Schumer Compromise Ends 10 Year Game of Tug-of-War Between The Fed Economic Development Admin & Dept. Of Housing And Urban Development; The Bureaucratic Issue Has Prevented Erie County from Using Funding for Critical Economic Development Projects

Schumer Intervention Means a Number of Local Projects including Remediation of Bethlehem Steel Site, Lead Paint Abatement and Blighted Building Demolition and Dozens of Other Projects Can Now Move Forward

Schumer: Unlocking Frozen Federal Funds Will Help Energize Redevelopment in Erie County

U.S. Senator Charles E. Schumer today announced that, following his push, the U.S. Department of Housing and Urban Development (HUD) and the U.S. Department of Commerce’s Economic Development Administration (EDA) have agreed to a plan that would unlock significant funding – currently frozen due to a more than 10-year tug-of-war between the two agencies. The Schumer brokered compromise between the two agencies will allow Erie County to jumpstart critical local economic development projects by freeing up nearly $3 million in direct federal grant funding and unfreezing nearly $14 million in revolving loan funds that can be used on projects throughout Western New York.

“After a decade-long bureaucratic tug-of-war, I’m thrilled to announce that we have succeeded in bringing HUD and the EDA to the table so we could develop a plan to unfreeze these critical funds. Unlocking nearly $17 million in federal funds means we can finally energize potential job-creating development projects in Erie County once again,” said Schumer. “This agreement to a path forward is a real breakthrough and has the ability to transform Erie County – and I will not stop pushing until Erie County residents and businesses can see this money put to work in their community. I appreciate HUD and EDA’s joint efforts in helping to bring this long-time issue to a positive resolution.”

Schumer explained that, since 2005, Erie County officials have been unable to fully utilize money it invested in the Regional Development Corporation (RDC) Revolving Loan Fund because of a bureaucratic dispute between HUD and the EDA. Both HUD and EDA have differing rules and were stuck in a bureaucratic log-jam about how the funds are spent, and because of differing requirements, the effectiveness of the loan fund, as well as ECIDA’s ability to make loans, had been drastically reduced. Schumer intervened in the decade-long dispute by bringing both agencies to the table, including hosting a meeting in his DC Office with the EDA Administrator and Deputy Secretary at HUD, and encouraged both agencies to work with Erie County officials in order to develop a plan that would allow the county to access the frozen funds. EDA and HUD then took action, and working collaboratively with Senator Schumer helped to resolve the issue in a way that benefited all the parties involved. As a result of Schumer’s intervention in the dispute millions in funding will now be able to flow to critical projects throughout the region. Some of the projects that will now be funded include:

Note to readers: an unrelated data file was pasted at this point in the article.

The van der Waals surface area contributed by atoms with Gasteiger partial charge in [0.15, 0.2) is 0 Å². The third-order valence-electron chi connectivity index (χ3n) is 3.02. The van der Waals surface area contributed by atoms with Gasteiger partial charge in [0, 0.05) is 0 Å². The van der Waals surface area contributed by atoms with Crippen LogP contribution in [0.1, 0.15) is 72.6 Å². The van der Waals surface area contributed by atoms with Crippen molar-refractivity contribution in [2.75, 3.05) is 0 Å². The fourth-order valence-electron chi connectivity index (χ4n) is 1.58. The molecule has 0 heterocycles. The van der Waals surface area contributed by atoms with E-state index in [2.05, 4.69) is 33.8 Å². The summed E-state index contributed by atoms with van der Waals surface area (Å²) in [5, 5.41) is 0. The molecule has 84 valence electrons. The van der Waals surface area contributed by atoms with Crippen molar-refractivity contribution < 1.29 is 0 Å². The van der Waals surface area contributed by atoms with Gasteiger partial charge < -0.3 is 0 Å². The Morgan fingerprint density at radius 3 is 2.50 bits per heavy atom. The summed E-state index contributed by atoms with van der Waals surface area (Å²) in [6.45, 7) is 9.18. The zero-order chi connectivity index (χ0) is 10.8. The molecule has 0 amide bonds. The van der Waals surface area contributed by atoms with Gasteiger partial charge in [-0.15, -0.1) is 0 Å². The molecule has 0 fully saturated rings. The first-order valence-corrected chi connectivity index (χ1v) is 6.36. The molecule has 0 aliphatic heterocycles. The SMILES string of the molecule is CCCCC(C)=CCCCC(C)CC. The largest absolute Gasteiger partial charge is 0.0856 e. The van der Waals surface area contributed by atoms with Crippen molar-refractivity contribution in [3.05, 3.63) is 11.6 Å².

• $500,000 for the remediation of the former Bethlehem Steel Site to help make the site shovel ready for new development.
  • $325,000 for the Town of Evans – Kennedy Avenue Greenway Improvements.
  • $872,000 for Community Revitalization Projects that will be selected during the fall 2016 application process.
  • $400,000 for Lead Paint Remediation Program – This has been deemed a reasonable, although aggressive dollar amount for the cases which may be identified in Consortium Communities. These cases will be primarily owner occupied units with rental needs handled under the Rental Rahab Program.
  • $470,000 for Local Municipal Plan Assistance Program – This program could provide assistance to 6 – 8 communities to update their existing Comprehensive Plans/Master Plans.

In addition to freeing up the federal funding to be used for these projects, Schumer’s intervention also unfroze the $14 million in revolving loan funds that can be used for projects throughout Western New York. Projects that will benefit from this loan fund include those like the former Gates Circle site, which is one of the few projects that had benefitted from the Revolving Loan Fund during the bureaucratic tug of war. Schumer said that other projects like the Gates Circle project, will now have access to this funding as a result of the resolution reached between the agencies.

Schumer was joined by Erie County Executive Mark Poloncarz and union leaders.

“Many years of frustration, unrealized dreams and wasted opportunity can finally be put behind us now that the green light has been given to access funding that will spearhead tremendous economic development throughout Erie County. We will see the birth of projects that will instantly create jobs and also establish long-term careers in a number of different business sectors. Senator Schumer's persistence and leadership in unlocking this funding will allow for countless companies in our region to evolve into businesses that will help reinvent Erie County as a destination for unlimited economic growth,” said Erie County Executive Mark Poloncarz.

“On behalf of the ECIDA, we thank Senator Chuck Schumer and Erie County Executive Mark Poloncarz for straightening out what has been a decades-long frustration for the ECIDA. We look forward to putting this money to work now as it was originally intended-- for economic development-- and helping more Erie County businesses grow,” said Steve Weathers, ECIDA President and CEO.